I confess that I've never quite gotten all the enthusiasm over the Khan Academy. For those of you who have never heard of it, it's the brainchild of Salman Khan, an MIT graduate who started tutoring a cousin in math over the internet a few years ago. He eventually started recording the sessions and turned them into a vast library of short videos explaining various concepts in math and science. Later he branched out into other subjects, some done by other lecturers, and now has a collection of over 2,700 instructional videos at http://www.khanacademy.org.
I've dipped into the videos from time to time, and truthfully, they've always seemed perfectly competent but not really all that special. On the other hand, they do cover a lot of ground; Khan has a nice, engaging speaking style; and students can watch videos over and over if they're having trouble. But it turns out there's more to it. Via Tyler Cowen, here's a piece in Inside Higher Ed about what the Khan Academy does behind the scenes:
“I think too much conversation about Khan Academy is about cute little videos," Khan said in an interview last week. “Most of our resources, almost two-thirds of [the staff], are engineers working on the exercises and analytics platform. That, I think, is what we’re most excited about.”
....Using math and computer science concepts decidedly more advanced than most of those in Khan’s video library, the Khan engineers have trained the website’s exercise platform how to predict, with startling accuracy, how likely it is that a student will correctly answer the next practice problem — and whether that student will be able to solve the same type of problem a week, two weeks, and a month later.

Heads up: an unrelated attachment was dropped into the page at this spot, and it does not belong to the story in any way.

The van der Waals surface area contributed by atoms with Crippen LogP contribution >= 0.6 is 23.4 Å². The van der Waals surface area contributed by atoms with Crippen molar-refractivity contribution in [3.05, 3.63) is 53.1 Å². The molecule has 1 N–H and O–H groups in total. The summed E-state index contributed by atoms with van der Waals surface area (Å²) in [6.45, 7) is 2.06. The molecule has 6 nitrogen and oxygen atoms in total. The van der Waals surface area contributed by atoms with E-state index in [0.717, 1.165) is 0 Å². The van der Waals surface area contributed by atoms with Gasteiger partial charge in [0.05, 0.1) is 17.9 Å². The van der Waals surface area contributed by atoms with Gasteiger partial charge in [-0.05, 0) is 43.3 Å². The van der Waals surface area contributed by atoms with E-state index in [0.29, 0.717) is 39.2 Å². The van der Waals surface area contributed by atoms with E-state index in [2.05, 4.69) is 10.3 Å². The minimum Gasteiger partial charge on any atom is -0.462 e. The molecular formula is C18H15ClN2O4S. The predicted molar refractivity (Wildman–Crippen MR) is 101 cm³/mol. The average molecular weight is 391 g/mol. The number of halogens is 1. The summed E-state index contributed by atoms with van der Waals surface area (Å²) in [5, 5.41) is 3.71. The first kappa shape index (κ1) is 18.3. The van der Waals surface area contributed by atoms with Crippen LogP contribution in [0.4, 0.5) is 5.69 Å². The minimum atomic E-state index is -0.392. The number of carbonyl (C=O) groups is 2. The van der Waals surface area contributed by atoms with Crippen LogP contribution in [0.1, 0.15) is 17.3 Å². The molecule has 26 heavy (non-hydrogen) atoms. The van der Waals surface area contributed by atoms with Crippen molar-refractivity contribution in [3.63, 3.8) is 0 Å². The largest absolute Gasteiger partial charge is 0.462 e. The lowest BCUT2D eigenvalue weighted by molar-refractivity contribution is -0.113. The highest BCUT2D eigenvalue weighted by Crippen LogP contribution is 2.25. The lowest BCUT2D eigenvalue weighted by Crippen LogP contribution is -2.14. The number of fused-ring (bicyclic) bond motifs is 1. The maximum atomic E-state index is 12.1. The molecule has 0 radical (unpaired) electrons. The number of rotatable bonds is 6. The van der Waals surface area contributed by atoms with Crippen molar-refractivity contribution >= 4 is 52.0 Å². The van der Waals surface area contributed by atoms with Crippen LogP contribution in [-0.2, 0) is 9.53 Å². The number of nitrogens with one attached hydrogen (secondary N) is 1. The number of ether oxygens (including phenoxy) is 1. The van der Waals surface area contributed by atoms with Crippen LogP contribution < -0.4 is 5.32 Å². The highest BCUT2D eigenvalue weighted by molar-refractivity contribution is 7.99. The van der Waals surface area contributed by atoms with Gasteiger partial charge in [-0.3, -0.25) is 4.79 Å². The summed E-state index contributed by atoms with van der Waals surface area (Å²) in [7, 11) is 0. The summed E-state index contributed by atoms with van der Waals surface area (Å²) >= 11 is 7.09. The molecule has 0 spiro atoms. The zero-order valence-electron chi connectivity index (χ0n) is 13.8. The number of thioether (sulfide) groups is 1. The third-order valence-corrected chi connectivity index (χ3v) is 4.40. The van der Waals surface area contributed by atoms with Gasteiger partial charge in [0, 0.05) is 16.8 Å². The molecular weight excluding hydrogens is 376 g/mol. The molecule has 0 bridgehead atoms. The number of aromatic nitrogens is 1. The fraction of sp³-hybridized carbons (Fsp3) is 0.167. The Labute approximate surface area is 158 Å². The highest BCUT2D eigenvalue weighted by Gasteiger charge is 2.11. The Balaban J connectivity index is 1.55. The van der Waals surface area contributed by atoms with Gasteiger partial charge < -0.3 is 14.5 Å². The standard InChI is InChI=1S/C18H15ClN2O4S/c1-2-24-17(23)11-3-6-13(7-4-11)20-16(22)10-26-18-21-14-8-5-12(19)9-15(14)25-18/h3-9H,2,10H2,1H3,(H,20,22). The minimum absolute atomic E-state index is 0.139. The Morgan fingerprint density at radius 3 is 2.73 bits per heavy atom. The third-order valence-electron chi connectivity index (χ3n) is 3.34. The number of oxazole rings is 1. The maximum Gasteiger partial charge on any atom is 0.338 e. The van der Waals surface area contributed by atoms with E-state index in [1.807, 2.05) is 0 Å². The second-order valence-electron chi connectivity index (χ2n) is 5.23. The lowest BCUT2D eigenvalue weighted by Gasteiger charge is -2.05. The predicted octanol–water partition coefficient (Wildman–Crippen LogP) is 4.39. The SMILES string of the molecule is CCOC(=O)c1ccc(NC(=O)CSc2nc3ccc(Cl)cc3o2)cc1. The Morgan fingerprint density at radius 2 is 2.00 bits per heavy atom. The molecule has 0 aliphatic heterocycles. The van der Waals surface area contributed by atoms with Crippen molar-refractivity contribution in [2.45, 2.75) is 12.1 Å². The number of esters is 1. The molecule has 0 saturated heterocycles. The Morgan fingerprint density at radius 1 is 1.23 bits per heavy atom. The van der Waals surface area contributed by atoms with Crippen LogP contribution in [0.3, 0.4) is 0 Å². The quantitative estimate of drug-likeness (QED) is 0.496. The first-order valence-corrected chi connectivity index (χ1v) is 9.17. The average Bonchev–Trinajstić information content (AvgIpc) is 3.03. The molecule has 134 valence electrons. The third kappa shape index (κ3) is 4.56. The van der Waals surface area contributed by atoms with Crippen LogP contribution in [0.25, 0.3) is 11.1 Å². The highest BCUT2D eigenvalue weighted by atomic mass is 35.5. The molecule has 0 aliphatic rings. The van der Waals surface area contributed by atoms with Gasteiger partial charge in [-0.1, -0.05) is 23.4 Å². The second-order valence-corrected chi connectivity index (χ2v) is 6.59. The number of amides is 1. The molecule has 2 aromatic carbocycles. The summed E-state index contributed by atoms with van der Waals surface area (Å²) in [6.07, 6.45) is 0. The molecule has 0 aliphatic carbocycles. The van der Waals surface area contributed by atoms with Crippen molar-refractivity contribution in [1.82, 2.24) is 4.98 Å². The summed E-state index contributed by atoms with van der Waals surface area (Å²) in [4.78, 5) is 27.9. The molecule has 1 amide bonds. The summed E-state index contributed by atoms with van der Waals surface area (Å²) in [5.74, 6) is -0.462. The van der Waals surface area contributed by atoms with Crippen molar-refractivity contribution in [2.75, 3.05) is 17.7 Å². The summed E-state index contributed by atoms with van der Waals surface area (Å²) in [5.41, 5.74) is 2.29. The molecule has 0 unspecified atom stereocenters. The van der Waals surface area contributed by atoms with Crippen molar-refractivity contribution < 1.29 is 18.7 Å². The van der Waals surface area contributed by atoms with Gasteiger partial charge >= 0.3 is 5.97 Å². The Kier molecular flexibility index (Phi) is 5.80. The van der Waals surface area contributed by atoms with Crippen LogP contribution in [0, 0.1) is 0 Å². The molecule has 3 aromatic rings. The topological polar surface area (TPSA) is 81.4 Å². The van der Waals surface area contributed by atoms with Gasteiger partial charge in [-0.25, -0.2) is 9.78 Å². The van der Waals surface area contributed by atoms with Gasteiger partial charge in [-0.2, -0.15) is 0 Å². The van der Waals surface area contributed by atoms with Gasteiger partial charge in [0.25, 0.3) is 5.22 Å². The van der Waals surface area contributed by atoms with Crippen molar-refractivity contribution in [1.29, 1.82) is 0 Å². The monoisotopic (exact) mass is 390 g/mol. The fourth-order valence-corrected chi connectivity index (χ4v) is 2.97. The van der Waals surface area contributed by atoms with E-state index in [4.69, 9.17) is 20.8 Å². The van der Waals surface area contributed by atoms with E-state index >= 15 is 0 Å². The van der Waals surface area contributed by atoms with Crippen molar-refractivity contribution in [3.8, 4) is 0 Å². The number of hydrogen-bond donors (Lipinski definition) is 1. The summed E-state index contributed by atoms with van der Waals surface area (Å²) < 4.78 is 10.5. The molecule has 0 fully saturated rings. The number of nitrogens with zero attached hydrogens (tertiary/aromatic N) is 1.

They do this by accounting for hundreds of data points that describe, in numbers, the entire history of the relationship between a learner and a concept. “If [a user is] logged in, then we have the entire history of every problem they’ve done, and how long it took them, and how they did,” says Ben Kamens, the lead developer at Khan Academy. “So whenever anybody does a problem, we see whether they got it right or wrong, how many tries it took them, what their guess was, what the problem was, how many hints they used, and how long they took between each hint.”
The Khan engineers are also working to tweak the exercise platform so it does not confuse genuine mastery with “pattern matching” — a method of problem-solving wherein a student mechanically rehashes the steps necessary to solve that type of problem without necessarily grasping, conceptually, what those steps represent.
Interesting! Maybe all those out-of-work Wall Street rocket scientists are finally using their skills for something socially useful. There's more at the link.